Seville Spring Fair: Glossary of terms

seville spring fair

Here’s a Seville Spring Fair glossary that will help you understand the insights of the Feria de Abril and, most importantly, feel like a local!

The Feria isn’t just about dancing and sherry drinking though. It also marks the start of the Seville bullfighting season.

Are you planning to attend a bullfight in Seville? Make sure to get your tickets well in advance!

Abanico – Fan. This object was used to provide relief from the heat and was commonly used for both sexes. Men used smaller pocket sized ones and women larger ones, although over the years the use of the fan has become (almost) exclusive to women.

Albero – Yellow sand typical from the region that covers the ground of the Recinto. It’s also used in bullrings and parks. Unfortunately, it can get dusty in the hot weather and it turns to mud when it rains. Its color is the symbol of Seville.

Alumbrado – The moment in which the major turns on the Portada’s lights and the rest of the fairground. It always takes place at midnight on a Monday and it marks the official beginning of the Feria.

Amazona – Women choose to wear either a traditional flamenco dress or don a riding outfit to ride side-saddle.

Cacharritos – Rides located in the April Fair’s Calle de Infierno.

Caseta – Individually decorated private marquee tent owned by a group of friends, a company or an association, whose members and their guests use to eat, drink and dance.

Calle de Infierno – The amusement park of the Feria, featuring bumper cars, water rides, ghost trains, and an amazing noria (Ferris wheel).

Coche de caballos – A horse-drawn carriage.

Corrida – A bullfight. There’s one every day during the week of the Feria, and some people go to the bullfight to (and/from) the Recinto Ferial in their horse-drawn carriage.

El Pescaíto – Dinner organized by feriantes on Monday night in their caseta to celebrate the first official night of the Feria. The main courses are fried fish (boquerones, adobo, pijotas).

Farolillo – Colored paper lantern used to decorate the casetas and streets of the Recinto. They are usually red, green or white balls.

Feriante – Person who attends the Feria, it’s generally used to name the members of the casetas.

Fino – Dry sherry from Jerez de la Frontera and El Puerto de Santa María.

Fuegos artificiales – Fireworks. The closing ceremony with lots of fireworks next to the Guadalquivir river takes place on the last day of the Feria de Sevilla at midnight.

Manzanilla – Dry sherry from Sanlucar de Barrameda.

Mantoncillo – Embroidered shawl with lattice and fringes generally used with the traje de gitana.

Paseo de Caballos – A parade of horses and carriages that takes place every day. They follow an official route which only horses and carriages are allowed to take from 12:00 to 20:00.

Portada – Literally “front” or “façade”. Name of the 50-meter-high entrance arch. It has a different design theme each year and is lit up every evening at dusk.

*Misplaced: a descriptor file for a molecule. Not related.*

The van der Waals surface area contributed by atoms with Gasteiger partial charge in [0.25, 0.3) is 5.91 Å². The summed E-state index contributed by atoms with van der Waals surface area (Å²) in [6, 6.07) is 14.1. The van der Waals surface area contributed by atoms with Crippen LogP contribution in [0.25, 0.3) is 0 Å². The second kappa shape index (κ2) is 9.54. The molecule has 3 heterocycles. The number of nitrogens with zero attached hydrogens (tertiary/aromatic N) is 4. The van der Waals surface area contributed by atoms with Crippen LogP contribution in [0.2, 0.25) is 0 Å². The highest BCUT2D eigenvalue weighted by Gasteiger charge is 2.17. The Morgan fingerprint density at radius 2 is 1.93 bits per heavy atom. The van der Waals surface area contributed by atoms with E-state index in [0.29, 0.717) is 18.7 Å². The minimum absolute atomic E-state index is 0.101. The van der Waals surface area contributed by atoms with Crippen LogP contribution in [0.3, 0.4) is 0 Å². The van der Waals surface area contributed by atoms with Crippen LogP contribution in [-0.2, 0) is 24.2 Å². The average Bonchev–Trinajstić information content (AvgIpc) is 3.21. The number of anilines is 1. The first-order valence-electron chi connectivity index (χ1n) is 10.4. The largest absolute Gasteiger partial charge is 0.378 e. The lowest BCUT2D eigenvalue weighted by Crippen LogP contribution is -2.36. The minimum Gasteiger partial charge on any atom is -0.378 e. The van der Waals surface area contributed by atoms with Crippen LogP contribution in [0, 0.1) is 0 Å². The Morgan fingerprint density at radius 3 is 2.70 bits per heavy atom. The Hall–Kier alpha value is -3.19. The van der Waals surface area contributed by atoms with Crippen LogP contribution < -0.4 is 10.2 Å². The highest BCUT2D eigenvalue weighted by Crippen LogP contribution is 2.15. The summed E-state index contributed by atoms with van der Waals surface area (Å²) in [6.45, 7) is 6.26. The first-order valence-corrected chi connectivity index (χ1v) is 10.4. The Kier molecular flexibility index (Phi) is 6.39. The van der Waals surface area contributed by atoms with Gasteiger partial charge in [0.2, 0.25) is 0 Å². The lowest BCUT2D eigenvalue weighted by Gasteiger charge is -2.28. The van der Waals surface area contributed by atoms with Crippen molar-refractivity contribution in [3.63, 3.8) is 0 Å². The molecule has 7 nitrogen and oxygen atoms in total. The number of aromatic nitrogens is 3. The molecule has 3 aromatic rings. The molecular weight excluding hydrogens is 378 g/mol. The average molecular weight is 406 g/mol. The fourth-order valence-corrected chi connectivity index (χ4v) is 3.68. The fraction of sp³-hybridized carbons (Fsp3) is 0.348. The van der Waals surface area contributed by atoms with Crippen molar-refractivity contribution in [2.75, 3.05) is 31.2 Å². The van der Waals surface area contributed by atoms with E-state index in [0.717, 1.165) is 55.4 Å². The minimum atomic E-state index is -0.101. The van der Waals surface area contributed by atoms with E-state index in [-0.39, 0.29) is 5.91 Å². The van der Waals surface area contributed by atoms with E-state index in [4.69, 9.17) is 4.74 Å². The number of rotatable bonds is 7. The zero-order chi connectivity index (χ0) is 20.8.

Portero – Literally “doorman”. Each caseta has one and his main task is to let people in or not.

Recinto FerialArea where the fair takes place.

Real de la Feria – Official name of the Recinto.

Rebujito – Beverage consisting of manzanilla (dry sherry from Sanlucar de Barrameda) and lemonade (e.g. Sprite or 7up), served in a jug and drunk out of small glasses.

Sevillanas – Traditional, flamenco-style dance of the Feria divided into four parts.

Socio – A member of a private caseta. Individuals pay a yearly fee – in addition to whatever they spend – for the maintenance and decor of the caseta. Each one usually elects a president who must hire the food and entertainment, along with the people who erect the tent before the festivities.

Tablao – Usually, it’s the place where you’ll see the professional and choreographed shows. In this case, however, it also refers to the wooden platform located inside the caseta where feriantes dance Sevillanas.

Traje de gitana – Women like to wear a flamenco dress with ruffles and polka dots, known as a traje de gitana or simply a traje. These garments can cost 500€ or more depending on the fabric, designer and number of ruffles, or volantes, and they are worn with complementos. Some women have multiple dresses so as not to be seen twice in the same traje. The only rule is that the dresses are not worn on el Pescaíto.

Volantes – Ruffles or frills on the traje de gitana.

This article is part of a complete tutorial about the Feria de Abril (Seville’s festival) where you can read all the information you need to make the most out of your experience.

Here is a complete summary of all the guide:

1. What is the Seville fair (Feria de Abril)?
2. Seville April Fair dates and calendar of events (2024)
3. Live the Seville Feria de Abril as locals do
4. 9 insider’s tips to enjoy la Feria de Abril, Seville’s colorful fair
5. Fair of Seville’s amusement park: la Calle del Infierno
6. Seville Spring Fair: glossary of terms

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